The large, open sandy beach at Holywell Bay is located on the North Cornwall coast. Holywell beach is exposed to large Atlantic swells and it is a popular beach with surfers and body boarders. Cliffs encompass this rural beach, which at low tide is a mile long and there is a large expanse of sand dunes.
Holywell beach adjoins the settlement to the northwest and Penhale Camp, an army training establishment regularly. On the north side of Holywell beach Holywell Cave is accessible at low tide and contains many pools formed by natural buildup of minerals.
Holywell Bay unsurprisingly gets its name from a holy well - a freshwater spring in a sea cave at the North end of the beach. In Cornish, the name is Porth Elyn, meaning "cove of the clear stream" which could either be a reference to the spring in the cave, or simply the stream running across the beach.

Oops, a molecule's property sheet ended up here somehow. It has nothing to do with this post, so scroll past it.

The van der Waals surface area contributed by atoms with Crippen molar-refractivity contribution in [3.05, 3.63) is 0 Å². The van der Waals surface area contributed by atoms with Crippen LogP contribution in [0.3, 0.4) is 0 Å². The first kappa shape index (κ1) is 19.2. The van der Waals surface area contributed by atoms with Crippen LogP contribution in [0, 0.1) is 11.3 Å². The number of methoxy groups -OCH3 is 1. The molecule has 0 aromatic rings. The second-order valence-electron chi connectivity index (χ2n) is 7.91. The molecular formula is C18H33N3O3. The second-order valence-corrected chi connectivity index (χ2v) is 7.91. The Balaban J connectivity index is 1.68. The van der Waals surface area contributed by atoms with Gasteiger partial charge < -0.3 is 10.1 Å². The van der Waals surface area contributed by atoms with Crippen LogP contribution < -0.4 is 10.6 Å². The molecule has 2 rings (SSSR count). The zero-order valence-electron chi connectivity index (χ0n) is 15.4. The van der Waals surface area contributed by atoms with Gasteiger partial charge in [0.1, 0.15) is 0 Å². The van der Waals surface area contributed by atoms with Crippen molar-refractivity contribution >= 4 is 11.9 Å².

The pair of rocks off Penhale Point are owned by National Trust and are known either as Carter's or Gull Rocks. It has been reported that some locals refer to them as "Fishtail Rocks", which nicely describes their shape.
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